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Kaiser Permanente workers in D.C., VA go on strike; MD union members to begin ‘informational picketing’


Kaiser Permanente workers in D.C., VA go on strike; MD union members to begin ‘informational picketing’

Oct 04, 2023 | 7:18 pm ET
By Danielle J. Brown
Kaiser Permanente workers in D.C., VA go on strike; MD union members to begin ‘informational picketing’
Thousands of union workers at Kaiser Permanente facilities across the country have voted to authorize an unfair labor practices strike if an agreement with management is not reached by Sept. 30. Photo by Danielle E. Gaines.

Thousands of Kaiser Permanente workers across the United States began a strike against contract negotiations that strikers say are not being done “in good faith” and fail to adequately address the “unsafe staffing levels” within the major medical organization.

The contracts for several thousand Kaiser Permanente workers expired Sunday evening, including contracts for about 400 pharmacists and optometrists out of Virginia and Washington, D.C., kicking off the nationwide strike of Kaiser Permanente healthcare workers and technicians, according to a written statement from The Coalition of Kaiser Permanente Unions.

The bulk of the striking workers are located on the West Coast, where nearly 75,000 nurses, certified nursing assistants, a variety of health care technicians, and a multitude of other positions started a three-day strike in in California, Oregon and Washington, according to the coalition. They say it’s the “largest healthcare worker strike in U.S. history.”

The Virginia and D.C. workers are on strike for Wednesday. They will be finishing out the week doing what is called “informational picketing,” meaning that union members will be sharing their concerns and handing out flyers explaining their grievances off-the-clock and will not disrupt regular business on Thursday and Friday.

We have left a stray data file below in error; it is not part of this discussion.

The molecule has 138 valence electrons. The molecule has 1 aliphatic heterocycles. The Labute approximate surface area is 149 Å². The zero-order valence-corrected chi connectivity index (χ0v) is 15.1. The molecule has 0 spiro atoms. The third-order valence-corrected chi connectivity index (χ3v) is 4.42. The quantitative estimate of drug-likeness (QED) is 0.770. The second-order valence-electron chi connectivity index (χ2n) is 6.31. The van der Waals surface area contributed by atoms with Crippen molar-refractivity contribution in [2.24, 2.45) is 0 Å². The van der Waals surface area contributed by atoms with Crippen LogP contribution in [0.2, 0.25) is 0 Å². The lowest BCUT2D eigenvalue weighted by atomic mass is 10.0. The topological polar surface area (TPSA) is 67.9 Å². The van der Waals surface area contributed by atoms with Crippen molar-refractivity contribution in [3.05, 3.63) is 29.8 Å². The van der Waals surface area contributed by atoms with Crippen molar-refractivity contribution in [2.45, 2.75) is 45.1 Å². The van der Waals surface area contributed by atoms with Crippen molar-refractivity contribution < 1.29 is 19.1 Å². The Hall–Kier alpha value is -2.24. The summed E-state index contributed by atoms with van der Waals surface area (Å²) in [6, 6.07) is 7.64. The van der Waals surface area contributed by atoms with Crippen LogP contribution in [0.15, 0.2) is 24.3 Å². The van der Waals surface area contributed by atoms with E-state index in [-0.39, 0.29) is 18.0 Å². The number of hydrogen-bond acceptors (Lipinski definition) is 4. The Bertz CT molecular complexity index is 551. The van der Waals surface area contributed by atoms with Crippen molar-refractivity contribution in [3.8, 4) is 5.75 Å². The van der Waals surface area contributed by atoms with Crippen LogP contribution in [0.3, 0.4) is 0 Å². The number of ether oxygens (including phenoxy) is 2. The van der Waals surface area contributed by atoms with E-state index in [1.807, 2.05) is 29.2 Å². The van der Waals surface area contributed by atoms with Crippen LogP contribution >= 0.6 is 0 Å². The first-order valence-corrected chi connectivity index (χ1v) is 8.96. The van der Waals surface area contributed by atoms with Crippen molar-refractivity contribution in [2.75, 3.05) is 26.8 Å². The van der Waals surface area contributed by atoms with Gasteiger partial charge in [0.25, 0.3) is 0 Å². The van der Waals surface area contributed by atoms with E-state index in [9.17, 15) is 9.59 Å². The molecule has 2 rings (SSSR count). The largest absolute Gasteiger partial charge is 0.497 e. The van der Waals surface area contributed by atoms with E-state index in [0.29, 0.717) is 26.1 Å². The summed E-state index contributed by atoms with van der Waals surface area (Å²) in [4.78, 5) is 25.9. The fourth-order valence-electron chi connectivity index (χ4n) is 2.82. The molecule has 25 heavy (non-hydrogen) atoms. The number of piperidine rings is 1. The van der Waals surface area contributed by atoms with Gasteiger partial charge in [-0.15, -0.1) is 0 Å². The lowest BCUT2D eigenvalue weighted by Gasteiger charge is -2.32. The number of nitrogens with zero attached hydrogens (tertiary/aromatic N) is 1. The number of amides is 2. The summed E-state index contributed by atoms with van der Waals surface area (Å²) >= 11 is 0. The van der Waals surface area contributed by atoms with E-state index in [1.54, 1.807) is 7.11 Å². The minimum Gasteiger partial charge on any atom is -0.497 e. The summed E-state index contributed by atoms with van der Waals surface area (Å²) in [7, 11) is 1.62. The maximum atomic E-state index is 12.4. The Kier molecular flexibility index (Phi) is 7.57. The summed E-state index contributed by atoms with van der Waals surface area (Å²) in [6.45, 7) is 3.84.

“Healthcare workers are taking the work action to protest Kaiser executives’ bad faith bargaining, which is getting in the way of finding solutions to solve the Kaiser short-staffing crisis by investing in its workforce,” according to a Wednesday press release from the coalition. “In recent days, Kaiser executives maintaining aggressive threats of outsourcing became a sticking point in negotiations, especially at a time when the company is failing to retain key employees.”

According to WTOP, the Virginia and D.C. workers gathered in Springfield, Virginia for the one-day strike, where a few dozen employees held up signs and chanted “no contract, no peace.”

Maryland Kaiser Permanente workers joined the coalition of unions last month, Maryland Matters reported. But those workers were not part of the Wednesday strike plans.

According to the Coalition of Kaiser Permanente Unions, the coalition is undertaking “escalated action,” which means that the union is holding back the full force of the coalition of unions for the moment, with plans for additional strikes in November if the union and Kaiser Permanente do not reach an agreement by then. Maryland-based Kaiser Permanente workers would participate in a November action if negotiations continue.

Even so, Maryland union members will still be participating in “informational picketing” along with Virginia and Washington, D.C. Kaiser Permanente unions on Thursday and Friday.

U.S. Sen. Ben Cardin (D-Md.) remarked on the potentially historic strike Wednesday.

“I applaud these unions for standing up for what’s fair and giving a voice to the vulnerable. Their demands reflect what we all deserve – health and wellness,” he wrote on X, formerly known as Twitter.

But Kaiser Permanente informed its patients Monday, before the strike officially began, that non-urgent appointments and procedures may need to be rescheduled during strikes, and that patients may experience longer wait times.

“We’ll continue to bargain in good faith until we reach a fair and equitable agreement to ensure Kaiser Permanente continues to attract and retain the best people in health care — and remains a best place to work and get care,” the letter to patients stated. “It’s our responsibility to continue to balance taking care of our employees and being more affordable to our members.”

Also on Monday, separate from the nationwide strike,  a group of about 80 rehabilitation therapists in Maryland and Washington, D.C. also voted to approve a strike for “unfair labor practices” at Kaiser Permanente.

The rehabilitation therapists are not yet on strike, but the vote authorizes to call for a strike “at a time of their choosing,” according to a press release Tuesday